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[424] Lieutenant A. B. Cohen, commanding company. Lieutenant A. N. Steele and Lieutenant Michie, commanding company, were both mortally wounded, and since dead. Captain J. C. C. Saunders and Captain W. C. G. Parker severely wounded, and also Lieutenant J. H. Prince, commanding company, slightly, and Lieutenant R. H. Gordon, dangerously. Forty-nine privates killed, and Lieutenant Higginbotham and eleven privates taken prisoners.

The Eleventh Alabama retired, as above stated, to the right of the road into the pine woods, and there, together with the Ninth and Tenth Alabama, remained. From this position, the battery on the right of the road was in full view, and not more than one hundred yards distant.

The enemy made no effort to retake this battery, though their infantry continued to fire at long range upon our men then in the pine woods.

The Eighth Alabama, as explained previously, became engaged with the enemy's infantry before reaching the batteries, and, contending against superior forces, maintained its ground until regiments from General Pryor's brigade, and afterward Featherston's, arrived on this part of the field. The severity of the fight at this point of the field is evident from the loss sustained by this regiment.

It was now sunset, and other troops arriving upon the field, my brigade, with ammunition now quite exhausted, was withdrawn for some one hundred and fifty or two hundred yards, and there remained until nine o'clock P. M., when they were withdrawn from the field, other and fresh troops, in sufficient force, having arrived, and the enemy having been driven back from the field far to the rear.

I cannot close this report without assuring the Major-General commanding that, on this occasion, both officers and men of my brigade behaved with remarkable coolness and gallantry; and I beg to call his attention to the fact that two of the enemy's batteries, of six guns each, were taken, and if one of them was retaken, it was only owing to the fact that overwhelming numbers were brought to bear against a solitary regiment, unsupported, and which entered this engagement with three hundred and fifty-seven men, of which number one hundred and eighty-one were killed and wounded. Among whom was the commander of the regiment, Captain Field, who received two wounds, one through the leg, and the other through the arm; and of the ten officers commanding companies, five were killed on the field near the battery, one has since died of his wounds, and two others were severely wounded, and one slightly — there being but one company commander that escaped unhurt. Although this battery was retaken, I have no personal knowledge that the enemy ever again used it against us. The other battery remained in our possession, and the enemy made no effort to retake it.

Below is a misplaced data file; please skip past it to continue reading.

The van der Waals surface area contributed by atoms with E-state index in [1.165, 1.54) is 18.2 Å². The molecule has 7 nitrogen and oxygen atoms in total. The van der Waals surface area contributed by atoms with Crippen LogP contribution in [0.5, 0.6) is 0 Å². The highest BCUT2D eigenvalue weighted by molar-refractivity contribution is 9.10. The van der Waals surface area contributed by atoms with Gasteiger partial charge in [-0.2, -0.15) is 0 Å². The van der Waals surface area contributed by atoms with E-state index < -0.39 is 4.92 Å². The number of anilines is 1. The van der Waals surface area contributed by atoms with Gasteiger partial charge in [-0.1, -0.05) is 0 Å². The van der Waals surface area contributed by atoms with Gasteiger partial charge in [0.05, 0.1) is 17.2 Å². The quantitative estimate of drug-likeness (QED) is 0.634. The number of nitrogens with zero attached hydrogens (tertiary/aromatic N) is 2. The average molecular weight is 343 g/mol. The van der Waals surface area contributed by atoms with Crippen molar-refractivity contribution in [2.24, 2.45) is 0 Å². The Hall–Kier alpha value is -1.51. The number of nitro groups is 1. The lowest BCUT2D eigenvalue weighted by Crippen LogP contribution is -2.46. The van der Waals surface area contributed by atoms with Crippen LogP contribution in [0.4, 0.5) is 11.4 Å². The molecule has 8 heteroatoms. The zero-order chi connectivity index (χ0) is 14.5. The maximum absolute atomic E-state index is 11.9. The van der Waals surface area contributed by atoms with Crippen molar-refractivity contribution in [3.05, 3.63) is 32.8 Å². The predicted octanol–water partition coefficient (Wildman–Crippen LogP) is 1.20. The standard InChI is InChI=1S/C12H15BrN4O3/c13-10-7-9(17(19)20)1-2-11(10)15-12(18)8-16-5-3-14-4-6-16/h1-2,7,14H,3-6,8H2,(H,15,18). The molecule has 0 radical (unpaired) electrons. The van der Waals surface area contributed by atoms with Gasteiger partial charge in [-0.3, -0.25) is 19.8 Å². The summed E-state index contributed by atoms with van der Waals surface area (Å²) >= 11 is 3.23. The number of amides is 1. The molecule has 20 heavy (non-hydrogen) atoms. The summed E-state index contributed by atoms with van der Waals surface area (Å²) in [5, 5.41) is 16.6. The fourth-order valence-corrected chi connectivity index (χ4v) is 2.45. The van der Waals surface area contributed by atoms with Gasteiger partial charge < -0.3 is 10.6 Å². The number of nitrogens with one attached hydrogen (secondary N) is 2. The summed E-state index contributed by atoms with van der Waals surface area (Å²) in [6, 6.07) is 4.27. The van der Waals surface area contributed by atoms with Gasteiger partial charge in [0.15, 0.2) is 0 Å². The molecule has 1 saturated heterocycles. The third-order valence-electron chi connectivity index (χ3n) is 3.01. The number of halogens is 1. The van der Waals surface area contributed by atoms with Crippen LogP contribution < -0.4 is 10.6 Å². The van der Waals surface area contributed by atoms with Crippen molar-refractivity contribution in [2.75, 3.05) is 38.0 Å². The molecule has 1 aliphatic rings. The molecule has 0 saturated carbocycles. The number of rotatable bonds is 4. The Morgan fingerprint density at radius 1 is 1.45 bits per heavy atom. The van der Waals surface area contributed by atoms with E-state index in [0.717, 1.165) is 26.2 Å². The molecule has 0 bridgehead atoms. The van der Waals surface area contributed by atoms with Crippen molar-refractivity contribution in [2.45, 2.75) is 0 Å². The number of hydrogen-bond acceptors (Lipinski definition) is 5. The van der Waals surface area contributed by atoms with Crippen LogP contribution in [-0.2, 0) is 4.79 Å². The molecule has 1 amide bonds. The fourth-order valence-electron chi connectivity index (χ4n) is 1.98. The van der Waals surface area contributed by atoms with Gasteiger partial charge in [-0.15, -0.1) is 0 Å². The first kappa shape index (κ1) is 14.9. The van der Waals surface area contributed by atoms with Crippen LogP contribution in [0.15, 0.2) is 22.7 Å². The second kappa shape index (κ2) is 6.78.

Of my four regimental commanders, all were wounded. It gives me pleasure to bring to your particular notice the conduct of them all, as deserving high praise. Lieutenant-Colonel Royston, commanding Eighth Alabama, received a severe wound from a fragment of a shell; Major Caldwell, commanding the Tenth Alabama, was also wounded by a piece of shell striking him over the eye; Captain King, commanding Ninth Alabama, is deserving of especial praise for his coolness and bravery, and he, also, received a severe wound in the leg. Other officers and men of the different regiments gave evidence of marked courage in this sanguinary engagement.

A list of the killed and wounded in this battle has been forwarded before this ; it will suffice in this report that I should state that the total loss in killed, wounded, and missing was four hundred and seventy-one, (of which sixteen are missing, and since ascertained to have been taken prisoners,) a loss proportionally greater than in the engagement of the twenty-seventh ultimo.

Of the medical officers attached to the brigade, it gives me pleasure to commend to your favorable notice Surgeon Royston, Eighth Alabama, Surgeon Minor, Ninth Alabama, Surgeon Taylor, Tenth Alabama, and Assistant-Surgeon Saunders, Eleventh Alabama. They have each given abundant evidence of their skill and untiring industry in the treatment and constant care they have bestowed upon the wounded of their respective regiments.

The brigade Quartermaster and Commissary, Majors Pierce and Robertson, were active and efficient in providing, promptly, for the wants of the men in their respective departments.

To my personal staff, Captain W. A. Harris, Assistant Adjutant-General, and Lieutenant Walter E. Winn, Eleventh Alabama, Aid-de-camp, my thanks are due for efficient service cheerfully and promptly rendered at all times.

I beg leave, also, to call to your favorable notice, private James C. Causly, of the Third Virginia cavalry. He was of great service to me in the transmission of orders to various parts of my command, and often under the heaviest fire. Though not wounded, his clothing bears evidence of the dangers through which he has passed, being frequently perforated with minie balls.

I am, sir, very respectfully,

Your obedient servant,

C. M. Wilcox, Brigadier-General, commanding, &c.

Reports of General Featherston.

Richmond, July 12, 1862.
Major G. M. Sorrell, Assistant Adjutant-General:
sir: In obedience to orders, I beg leave to submit the following report of the part taken by the Sixth brigade of Major-General Longstreet's division in the late battles of the Chickahominy.

About ten o'clock, on the night of the twenty-sixth June, I crossed the Chickahominy with my brigade, near Mechanicsville, halting not far on the other side. Here we remained until about two o'clock on the morning of the twenty-seventh, when I was ordered, with my brigade, to relieve General Ripley and his command as soon as practicable. I immediately marched to General

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